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Strong prices lead to marked drop in Manitoba herd

For the second consecutive week, cattle volumes rose at auctions across Manitoba, as the doldrums of summer give way to increased market movement. Six auction marts held sales, with volumes ranging from 70 animals to 692. All told, around 1,850 animals made their way through the rings for the week ended Aug. 22, up 850 from the week before.

Prices for feeder animals remain firm, with steers in the 500- to 600-pound class drawing top-end bids of $260 per hundredweight.

Activity on the slaughter end was also busy, although some classes of animals drew slightly lower bids than the previous week. D1-D2 cows, D3-D4 cows and age-verified animals were fractionally lower.

This year’s sky-high prices have caused a noticeable drop in the number of animals that reside in Manitoba. According to Statistics Canada, there were 2.8 per cent fewer cows in Manitoba as of July 1, 2014 compared to the previous year. The next highest provincial decline was in Saskatchewan, which recorded a drop of just 2.2 per cent during the same time period.

Although the beef market is difficult to predict, Anne Wasko, a commodity analyst for Gateway Livestock Exchange at Taber, Alta., suspects certain values are starting to settle back as fall approaches.

“There’s a feeling that, at some point, as consumers see other alternatives for proteins, whether it’s lower-priced pork or poultry, it could put a lid on the demand seen for beef.”

Expectations are that the market will see increasing supplies of both pork and poultry in the months to come, said Wasko.

That sentiment is backed up by Statistics Canada, which found a 1.3 per cent increase (12.9 million animals) in the number of hogs residing at Canadian farms as of July 1, 2014.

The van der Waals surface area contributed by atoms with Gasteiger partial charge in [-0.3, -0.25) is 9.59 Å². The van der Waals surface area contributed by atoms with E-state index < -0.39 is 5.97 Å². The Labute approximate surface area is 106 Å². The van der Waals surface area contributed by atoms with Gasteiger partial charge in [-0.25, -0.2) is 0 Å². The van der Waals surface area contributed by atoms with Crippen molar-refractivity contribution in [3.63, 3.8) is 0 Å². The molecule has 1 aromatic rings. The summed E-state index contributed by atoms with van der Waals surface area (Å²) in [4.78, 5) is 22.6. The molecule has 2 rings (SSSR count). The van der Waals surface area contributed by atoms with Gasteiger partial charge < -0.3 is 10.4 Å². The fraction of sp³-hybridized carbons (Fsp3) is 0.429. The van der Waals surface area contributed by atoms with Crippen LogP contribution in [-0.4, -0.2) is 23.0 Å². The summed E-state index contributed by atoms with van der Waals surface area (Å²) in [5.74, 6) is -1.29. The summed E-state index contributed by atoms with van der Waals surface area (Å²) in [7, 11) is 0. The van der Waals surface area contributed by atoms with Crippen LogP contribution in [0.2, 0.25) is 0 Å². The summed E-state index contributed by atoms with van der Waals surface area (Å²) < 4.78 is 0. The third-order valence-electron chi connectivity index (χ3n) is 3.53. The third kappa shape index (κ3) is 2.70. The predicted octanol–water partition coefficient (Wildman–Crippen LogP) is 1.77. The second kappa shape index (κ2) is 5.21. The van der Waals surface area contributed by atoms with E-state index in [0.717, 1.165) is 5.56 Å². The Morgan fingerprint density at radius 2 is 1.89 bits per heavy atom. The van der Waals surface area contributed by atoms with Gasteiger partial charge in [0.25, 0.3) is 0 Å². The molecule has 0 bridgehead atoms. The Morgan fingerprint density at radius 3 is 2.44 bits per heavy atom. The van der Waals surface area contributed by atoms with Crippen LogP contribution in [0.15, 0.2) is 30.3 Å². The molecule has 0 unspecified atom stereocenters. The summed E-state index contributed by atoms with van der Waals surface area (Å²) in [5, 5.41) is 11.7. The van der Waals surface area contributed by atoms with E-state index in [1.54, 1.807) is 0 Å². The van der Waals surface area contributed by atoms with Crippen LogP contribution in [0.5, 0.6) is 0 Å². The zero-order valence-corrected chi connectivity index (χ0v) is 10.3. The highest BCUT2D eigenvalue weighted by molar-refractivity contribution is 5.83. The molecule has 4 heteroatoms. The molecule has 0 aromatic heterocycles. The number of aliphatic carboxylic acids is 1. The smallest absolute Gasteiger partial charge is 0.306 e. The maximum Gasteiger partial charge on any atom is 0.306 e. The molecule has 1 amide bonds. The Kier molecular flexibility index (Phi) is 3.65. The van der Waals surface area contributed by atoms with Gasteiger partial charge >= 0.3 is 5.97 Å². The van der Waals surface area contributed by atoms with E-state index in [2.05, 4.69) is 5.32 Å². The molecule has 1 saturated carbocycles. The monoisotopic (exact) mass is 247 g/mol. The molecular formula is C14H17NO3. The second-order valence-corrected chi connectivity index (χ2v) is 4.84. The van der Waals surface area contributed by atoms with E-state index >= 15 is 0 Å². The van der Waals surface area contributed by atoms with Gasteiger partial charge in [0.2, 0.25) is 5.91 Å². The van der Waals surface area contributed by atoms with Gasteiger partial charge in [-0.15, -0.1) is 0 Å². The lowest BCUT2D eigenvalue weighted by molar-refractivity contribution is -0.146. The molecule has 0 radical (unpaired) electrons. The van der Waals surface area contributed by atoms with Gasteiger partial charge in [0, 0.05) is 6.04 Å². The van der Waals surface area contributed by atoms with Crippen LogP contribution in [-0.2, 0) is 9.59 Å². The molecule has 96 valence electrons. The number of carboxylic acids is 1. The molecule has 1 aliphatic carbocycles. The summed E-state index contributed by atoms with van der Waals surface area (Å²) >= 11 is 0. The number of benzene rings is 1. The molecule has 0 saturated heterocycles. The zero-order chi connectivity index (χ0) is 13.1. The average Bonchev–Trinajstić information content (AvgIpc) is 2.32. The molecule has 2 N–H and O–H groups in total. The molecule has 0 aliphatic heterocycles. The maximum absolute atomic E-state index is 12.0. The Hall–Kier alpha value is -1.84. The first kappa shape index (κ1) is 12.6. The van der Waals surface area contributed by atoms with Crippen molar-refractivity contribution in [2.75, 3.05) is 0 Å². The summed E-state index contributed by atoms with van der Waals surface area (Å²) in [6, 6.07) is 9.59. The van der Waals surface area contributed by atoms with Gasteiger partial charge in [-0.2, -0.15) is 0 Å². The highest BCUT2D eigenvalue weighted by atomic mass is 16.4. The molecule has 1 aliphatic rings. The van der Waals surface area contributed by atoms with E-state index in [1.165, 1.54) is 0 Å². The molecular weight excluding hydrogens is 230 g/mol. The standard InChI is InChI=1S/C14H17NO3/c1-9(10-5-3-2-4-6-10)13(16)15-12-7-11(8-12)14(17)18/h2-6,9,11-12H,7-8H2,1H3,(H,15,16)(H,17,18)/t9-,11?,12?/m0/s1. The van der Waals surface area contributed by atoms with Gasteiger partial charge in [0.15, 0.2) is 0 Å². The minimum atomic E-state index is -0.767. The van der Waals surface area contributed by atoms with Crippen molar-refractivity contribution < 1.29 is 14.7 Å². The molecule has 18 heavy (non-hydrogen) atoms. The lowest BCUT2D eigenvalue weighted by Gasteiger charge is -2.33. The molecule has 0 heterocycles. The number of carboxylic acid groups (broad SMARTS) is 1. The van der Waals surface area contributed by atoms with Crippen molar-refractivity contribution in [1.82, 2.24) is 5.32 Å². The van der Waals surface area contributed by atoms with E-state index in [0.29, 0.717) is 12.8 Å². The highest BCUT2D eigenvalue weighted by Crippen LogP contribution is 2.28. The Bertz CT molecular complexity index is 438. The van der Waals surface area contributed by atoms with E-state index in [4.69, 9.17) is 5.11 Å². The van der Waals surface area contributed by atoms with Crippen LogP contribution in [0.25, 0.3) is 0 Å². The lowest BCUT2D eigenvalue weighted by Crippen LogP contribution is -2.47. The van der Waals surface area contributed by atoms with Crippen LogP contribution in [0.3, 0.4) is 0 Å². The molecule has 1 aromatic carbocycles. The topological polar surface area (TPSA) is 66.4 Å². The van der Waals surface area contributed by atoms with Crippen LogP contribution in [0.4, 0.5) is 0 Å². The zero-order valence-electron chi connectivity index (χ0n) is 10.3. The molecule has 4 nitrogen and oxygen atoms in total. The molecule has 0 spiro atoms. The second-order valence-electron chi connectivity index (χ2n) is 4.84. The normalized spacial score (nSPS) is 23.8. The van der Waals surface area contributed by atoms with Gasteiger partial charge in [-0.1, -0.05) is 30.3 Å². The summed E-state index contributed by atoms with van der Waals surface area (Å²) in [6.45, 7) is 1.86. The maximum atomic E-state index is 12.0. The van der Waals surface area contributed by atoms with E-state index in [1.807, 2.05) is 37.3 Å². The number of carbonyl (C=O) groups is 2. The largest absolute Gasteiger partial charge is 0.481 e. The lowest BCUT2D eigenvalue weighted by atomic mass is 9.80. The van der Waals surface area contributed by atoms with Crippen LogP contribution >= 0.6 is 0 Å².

Wasko said price reductions in beef will initially be felt at the processor level, before backing off at the feedlot level and, eventually, the retail level.

Sizable reductions won’t happen overnight, she added, as many of the fundamentals that led to the record-high prices are still in effect.

“Today more of the impact is on the slaughter side but depending on margins, that could infiltrate back to the feeder market as we go down the road.

“What’s now becoming more apparent as we head toward 2015 is the expectation of more pork and poultry ahead of us,” she said.

Hamburger continues to draw a lot of interest, she said, as record prices for lean trim dominated the spring and summer; strength was also seen in the end meats as well, “both rounds and chuck cuts.”

The tightness of the market will continue to dictate healthy bids, she stressed; they just might not be as high as before.

“There still will be great prices from a historical perspective but it probably won’t be at the levels we saw in July,” she said.

About the author

Columnist

Dave Sims

Dave Sims writes for Commodity News Service Canada, a Winnipeg company specializing in grain and commodity market reporting. Dave has a deep background in the radio industry and is a graduate of the University of Winnipeg. He lives in Winnipeg with his wife and two beautiful children. His hobbies include reading, podcasting and following the Atlanta Braves.

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